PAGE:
How Easy Is It to Commute KC without a Car?
The Kansas City Star has an interesting article out today that looks at something called the “Green Commute Challenge,” a now-14-year-old program that encourages Kansas Citians to take six weeks to use alternative forms of transportation in an effort to be more environmentally conscious. That includes bikes and scooters, of course, but for a city like ours that is now entering the winter months, covered transportation like the city’s buses and streetcar are of the most interest to me. And assessments of the city’s public transit system by regular users present a mixed bag, at best.
In October, RideKC buses served just under one million riders, while the streetcar served around 142,000 riders, according to city data. Less than 3% of workers in Kansas City, and 1% in the metro, use the bus to commute. [Emphasis mine] Earlier this year, Kansas Citians told the Star that there was a lot they love about RideKC, but infrequent or unreliable service and too few routes can make the system difficult to count on.
“It’s really a 50/50 for me,” rider Aaron Griffin told the Star over the summer. “Sometimes it’s good and on time, other times it’s late or early and leaves before it should. Every day is different.”
The article has a lot of really interesting reactions from Challenge participants this fall, and as someone who used public transit heavily at different points in my life, I can relate to many of the cheers and jeers of their transit experiences shared with the Star. Of course, your mileage may vary on the purpose of a “green” initiative like this, but in practice, the challenge also serves as an insight into the challenges that Kansas City’s physical layout can present to people without their own motorized transportation.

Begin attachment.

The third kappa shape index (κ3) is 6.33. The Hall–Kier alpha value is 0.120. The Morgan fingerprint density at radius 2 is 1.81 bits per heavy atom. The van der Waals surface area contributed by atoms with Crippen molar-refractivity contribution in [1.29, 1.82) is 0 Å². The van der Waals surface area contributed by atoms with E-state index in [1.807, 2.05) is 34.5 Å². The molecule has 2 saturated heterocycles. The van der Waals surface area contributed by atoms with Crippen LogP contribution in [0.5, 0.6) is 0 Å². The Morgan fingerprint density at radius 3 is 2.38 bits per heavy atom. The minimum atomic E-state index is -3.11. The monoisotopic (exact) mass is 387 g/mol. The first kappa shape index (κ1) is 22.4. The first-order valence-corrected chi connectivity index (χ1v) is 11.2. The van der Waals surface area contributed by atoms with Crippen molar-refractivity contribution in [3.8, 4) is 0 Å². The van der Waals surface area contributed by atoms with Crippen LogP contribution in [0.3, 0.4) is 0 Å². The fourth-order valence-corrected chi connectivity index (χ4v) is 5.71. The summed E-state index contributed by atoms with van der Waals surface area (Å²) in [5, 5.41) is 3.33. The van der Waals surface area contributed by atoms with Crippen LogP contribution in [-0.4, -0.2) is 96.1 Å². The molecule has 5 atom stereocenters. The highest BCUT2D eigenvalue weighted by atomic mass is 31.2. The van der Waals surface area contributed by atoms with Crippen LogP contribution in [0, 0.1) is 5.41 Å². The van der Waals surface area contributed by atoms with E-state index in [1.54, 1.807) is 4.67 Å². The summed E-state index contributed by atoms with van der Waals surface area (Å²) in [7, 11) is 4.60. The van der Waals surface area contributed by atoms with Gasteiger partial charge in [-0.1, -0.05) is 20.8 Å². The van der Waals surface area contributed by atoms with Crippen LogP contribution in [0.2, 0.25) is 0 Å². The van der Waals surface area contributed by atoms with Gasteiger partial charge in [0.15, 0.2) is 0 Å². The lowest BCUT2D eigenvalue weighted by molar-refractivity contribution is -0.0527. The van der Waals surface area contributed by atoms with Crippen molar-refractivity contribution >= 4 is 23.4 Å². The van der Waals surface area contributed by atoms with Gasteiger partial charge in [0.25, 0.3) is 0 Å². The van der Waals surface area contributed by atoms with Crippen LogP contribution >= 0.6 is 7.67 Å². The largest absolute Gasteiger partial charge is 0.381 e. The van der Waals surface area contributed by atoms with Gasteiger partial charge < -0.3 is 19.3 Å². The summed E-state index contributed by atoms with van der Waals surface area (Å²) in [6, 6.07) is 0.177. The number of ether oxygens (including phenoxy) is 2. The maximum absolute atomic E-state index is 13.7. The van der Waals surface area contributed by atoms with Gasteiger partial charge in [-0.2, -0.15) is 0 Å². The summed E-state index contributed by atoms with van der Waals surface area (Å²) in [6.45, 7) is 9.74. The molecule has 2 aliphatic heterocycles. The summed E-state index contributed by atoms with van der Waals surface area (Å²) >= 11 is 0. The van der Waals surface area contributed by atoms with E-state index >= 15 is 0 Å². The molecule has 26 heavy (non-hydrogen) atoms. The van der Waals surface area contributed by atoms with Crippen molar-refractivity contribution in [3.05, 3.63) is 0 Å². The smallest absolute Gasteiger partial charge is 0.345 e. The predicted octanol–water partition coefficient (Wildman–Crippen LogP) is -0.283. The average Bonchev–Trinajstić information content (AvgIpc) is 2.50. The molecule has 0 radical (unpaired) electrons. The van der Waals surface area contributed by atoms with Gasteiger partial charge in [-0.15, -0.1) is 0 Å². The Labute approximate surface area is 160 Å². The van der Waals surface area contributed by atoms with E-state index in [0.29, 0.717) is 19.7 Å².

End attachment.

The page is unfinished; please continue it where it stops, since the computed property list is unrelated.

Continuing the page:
From the perspective of affordable housing, which we’ve discussed previously, widely available public transportation can be a mitigating factor to rising apartment and home prices, bridging the space between Kansas Citians and their jobs, their families, and their friends if their affordable housing is comparatively distant. Notably, Kansas City has adopted a zero-fare initiative for its buses that will run through 2023, so one hopes that people on fixed or very limited incomes are able to take that factor into account as the look for housing that meets their financial needs.
But as the article teases out, unreliable transit that’s free is almost as good as no transit at all – especially if it means you can’t get to your place of employment reliably and on time. It goes without saying that if your poorest residents are reliant on a public system that could get them fired because it’s unreliable, that’s a system that needs to be dramatically improved to ensure the buses at least arrive and depart on time.
That also means there remains an economic incentive for even low income Kansas Citians to buy a car of some kind, “green” or not. For good reason: the City of Fountains was and is built around the automobile. Only two other cities in the country have lower traffic volume per lane mile as Kansas City, meaning residents who choose public transit don’t do it to avoid gridlock on the roads that could be caused by private vehicle ownership. That fact also undermines any traffic-busting reasoning around fixed rail projects like the city’s streetcar, which continues to be more of a tourist attraction and an oddity than a practical means of transit for locals.
Whatever the reason one might choose to use KC’s public transit system—whether it’s to “go green,” to save money relative to car ownership, or because it’s one’s only viable transportation option—there remains the question of whether it’s a reasonable option for most people here. While public transit serves as a backstop for poorer residents, it isn’t necessarily a very good one, and its appeal to other potential riders is meager. Indeed, the car is still king in Kansas City, and will be for the foreseeable future.